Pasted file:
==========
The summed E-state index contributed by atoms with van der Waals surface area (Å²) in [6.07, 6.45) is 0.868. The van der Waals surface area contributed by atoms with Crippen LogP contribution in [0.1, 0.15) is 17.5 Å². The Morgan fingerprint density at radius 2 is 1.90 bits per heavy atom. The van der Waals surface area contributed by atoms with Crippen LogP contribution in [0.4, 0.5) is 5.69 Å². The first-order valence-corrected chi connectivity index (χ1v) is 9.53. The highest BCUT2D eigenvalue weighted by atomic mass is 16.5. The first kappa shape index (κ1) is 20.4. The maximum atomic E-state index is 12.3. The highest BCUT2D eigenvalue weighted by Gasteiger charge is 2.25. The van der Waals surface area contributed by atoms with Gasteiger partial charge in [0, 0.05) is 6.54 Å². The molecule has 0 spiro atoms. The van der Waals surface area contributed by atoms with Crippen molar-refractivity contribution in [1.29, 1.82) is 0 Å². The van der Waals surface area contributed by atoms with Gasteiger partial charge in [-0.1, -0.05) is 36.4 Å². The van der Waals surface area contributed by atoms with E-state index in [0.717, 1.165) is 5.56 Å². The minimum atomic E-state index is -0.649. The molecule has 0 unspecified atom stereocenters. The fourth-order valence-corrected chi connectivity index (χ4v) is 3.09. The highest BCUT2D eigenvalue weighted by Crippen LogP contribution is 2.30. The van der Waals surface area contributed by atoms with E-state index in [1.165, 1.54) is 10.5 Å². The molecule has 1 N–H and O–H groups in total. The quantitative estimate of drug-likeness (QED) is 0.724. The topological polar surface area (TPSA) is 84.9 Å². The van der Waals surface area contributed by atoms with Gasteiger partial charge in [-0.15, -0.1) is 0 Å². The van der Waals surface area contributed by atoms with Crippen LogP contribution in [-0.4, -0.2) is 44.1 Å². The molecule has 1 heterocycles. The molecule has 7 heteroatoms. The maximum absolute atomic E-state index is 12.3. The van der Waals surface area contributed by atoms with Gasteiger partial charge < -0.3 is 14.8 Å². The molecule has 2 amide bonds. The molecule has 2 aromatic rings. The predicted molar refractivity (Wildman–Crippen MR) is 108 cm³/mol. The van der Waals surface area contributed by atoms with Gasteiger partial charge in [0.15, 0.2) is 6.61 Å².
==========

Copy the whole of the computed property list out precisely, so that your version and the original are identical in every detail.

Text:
The summed E-state index contributed by atoms with van der Waals surface area (Å²) in [6.07, 6.45) is 0.868. The van der Waals surface area contributed by atoms with Crippen LogP contribution in [0.1, 0.15) is 17.5 Å². The Morgan fingerprint density at radius 2 is 1.90 bits per heavy atom. The van der Waals surface area contributed by atoms with Crippen LogP contribution in [0.4, 0.5) is 5.69 Å². The first-order valence-corrected chi connectivity index (χ1v) is 9.53. The highest BCUT2D eigenvalue weighted by atomic mass is 16.5. The first kappa shape index (κ1) is 20.4. The maximum atomic E-state index is 12.3. The highest BCUT2D eigenvalue weighted by Gasteiger charge is 2.25. The van der Waals surface area contributed by atoms with Gasteiger partial charge in [0, 0.05) is 6.54 Å². The molecule has 0 spiro atoms. The van der Waals surface area contributed by atoms with Crippen molar-refractivity contribution in [1.29, 1.82) is 0 Å². The van der Waals surface area contributed by atoms with Gasteiger partial charge in [-0.1, -0.05) is 36.4 Å². The van der Waals surface area contributed by atoms with E-state index in [0.717, 1.165) is 5.56 Å². The minimum atomic E-state index is -0.649. The molecule has 0 unspecified atom stereocenters. The fourth-order valence-corrected chi connectivity index (χ4v) is 3.09. The highest BCUT2D eigenvalue weighted by Crippen LogP contribution is 2.30. The van der Waals surface area contributed by atoms with E-state index in [1.165, 1.54) is 10.5 Å². The molecule has 1 N–H and O–H groups in total. The quantitative estimate of drug-likeness (QED) is 0.724. The topological polar surface area (TPSA) is 84.9 Å². The van der Waals surface area contributed by atoms with Gasteiger partial charge in [-0.15, -0.1) is 0 Å². The van der Waals surface area contributed by atoms with Crippen LogP contribution in [-0.4, -0.2) is 44.1 Å². The molecule has 1 heterocycles. The molecule has 7 heteroatoms. The maximum absolute atomic E-state index is 12.3. The van der Waals surface area contributed by atoms with Gasteiger partial charge < -0.3 is 14.8 Å². The molecule has 2 amide bonds. The molecule has 2 aromatic rings. The predicted molar refractivity (Wildman–Crippen MR) is 108 cm³/mol. The van der Waals surface area contributed by atoms with Gasteiger partial charge in [0.15, 0.2) is 6.61 Å².